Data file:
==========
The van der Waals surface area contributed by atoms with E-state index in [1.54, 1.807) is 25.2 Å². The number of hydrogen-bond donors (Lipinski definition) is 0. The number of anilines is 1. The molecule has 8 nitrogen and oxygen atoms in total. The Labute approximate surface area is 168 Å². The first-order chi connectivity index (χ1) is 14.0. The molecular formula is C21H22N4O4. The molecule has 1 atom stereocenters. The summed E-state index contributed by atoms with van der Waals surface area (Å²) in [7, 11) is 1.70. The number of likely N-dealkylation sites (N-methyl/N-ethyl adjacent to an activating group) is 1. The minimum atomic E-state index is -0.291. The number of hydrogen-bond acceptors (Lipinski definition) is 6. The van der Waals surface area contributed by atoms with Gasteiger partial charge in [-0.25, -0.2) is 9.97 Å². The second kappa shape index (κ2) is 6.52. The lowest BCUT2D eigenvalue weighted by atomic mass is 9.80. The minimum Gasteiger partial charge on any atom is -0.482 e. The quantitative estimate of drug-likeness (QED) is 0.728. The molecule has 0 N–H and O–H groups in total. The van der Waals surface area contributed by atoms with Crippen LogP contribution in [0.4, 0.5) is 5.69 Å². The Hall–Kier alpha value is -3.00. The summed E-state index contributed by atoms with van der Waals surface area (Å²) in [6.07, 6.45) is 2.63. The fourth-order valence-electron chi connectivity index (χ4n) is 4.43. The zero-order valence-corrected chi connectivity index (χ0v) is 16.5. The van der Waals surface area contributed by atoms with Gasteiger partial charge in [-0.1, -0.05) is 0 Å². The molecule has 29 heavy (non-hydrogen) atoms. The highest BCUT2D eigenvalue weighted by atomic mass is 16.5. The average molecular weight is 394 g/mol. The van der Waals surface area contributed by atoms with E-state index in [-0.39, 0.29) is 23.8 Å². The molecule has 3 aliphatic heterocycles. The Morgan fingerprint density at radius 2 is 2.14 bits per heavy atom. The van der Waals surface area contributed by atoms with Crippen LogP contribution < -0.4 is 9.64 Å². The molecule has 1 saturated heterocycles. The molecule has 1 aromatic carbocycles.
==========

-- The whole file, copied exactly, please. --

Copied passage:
The van der Waals surface area contributed by atoms with E-state index in [1.54, 1.807) is 25.2 Å². The number of hydrogen-bond donors (Lipinski definition) is 0. The number of anilines is 1. The molecule has 8 nitrogen and oxygen atoms in total. The Labute approximate surface area is 168 Å². The first-order chi connectivity index (χ1) is 14.0. The molecular formula is C21H22N4O4. The molecule has 1 atom stereocenters. The summed E-state index contributed by atoms with van der Waals surface area (Å²) in [7, 11) is 1.70. The number of likely N-dealkylation sites (N-methyl/N-ethyl adjacent to an activating group) is 1. The minimum atomic E-state index is -0.291. The number of hydrogen-bond acceptors (Lipinski definition) is 6. The van der Waals surface area contributed by atoms with Gasteiger partial charge in [-0.25, -0.2) is 9.97 Å². The second kappa shape index (κ2) is 6.52. The lowest BCUT2D eigenvalue weighted by atomic mass is 9.80. The minimum Gasteiger partial charge on any atom is -0.482 e. The quantitative estimate of drug-likeness (QED) is 0.728. The molecule has 0 N–H and O–H groups in total. The van der Waals surface area contributed by atoms with Crippen LogP contribution in [0.4, 0.5) is 5.69 Å². The Hall–Kier alpha value is -3.00. The summed E-state index contributed by atoms with van der Waals surface area (Å²) in [6.07, 6.45) is 2.63. The fourth-order valence-electron chi connectivity index (χ4n) is 4.43. The zero-order valence-corrected chi connectivity index (χ0v) is 16.5. The van der Waals surface area contributed by atoms with Gasteiger partial charge in [-0.1, -0.05) is 0 Å². The molecule has 29 heavy (non-hydrogen) atoms. The highest BCUT2D eigenvalue weighted by atomic mass is 16.5. The average molecular weight is 394 g/mol. The van der Waals surface area contributed by atoms with E-state index in [-0.39, 0.29) is 23.8 Å². The molecule has 3 aliphatic heterocycles. The Morgan fingerprint density at radius 2 is 2.14 bits per heavy atom. The van der Waals surface area contributed by atoms with Crippen LogP contribution < -0.4 is 9.64 Å². The molecule has 1 saturated heterocycles. The molecule has 1 aromatic carbocycles.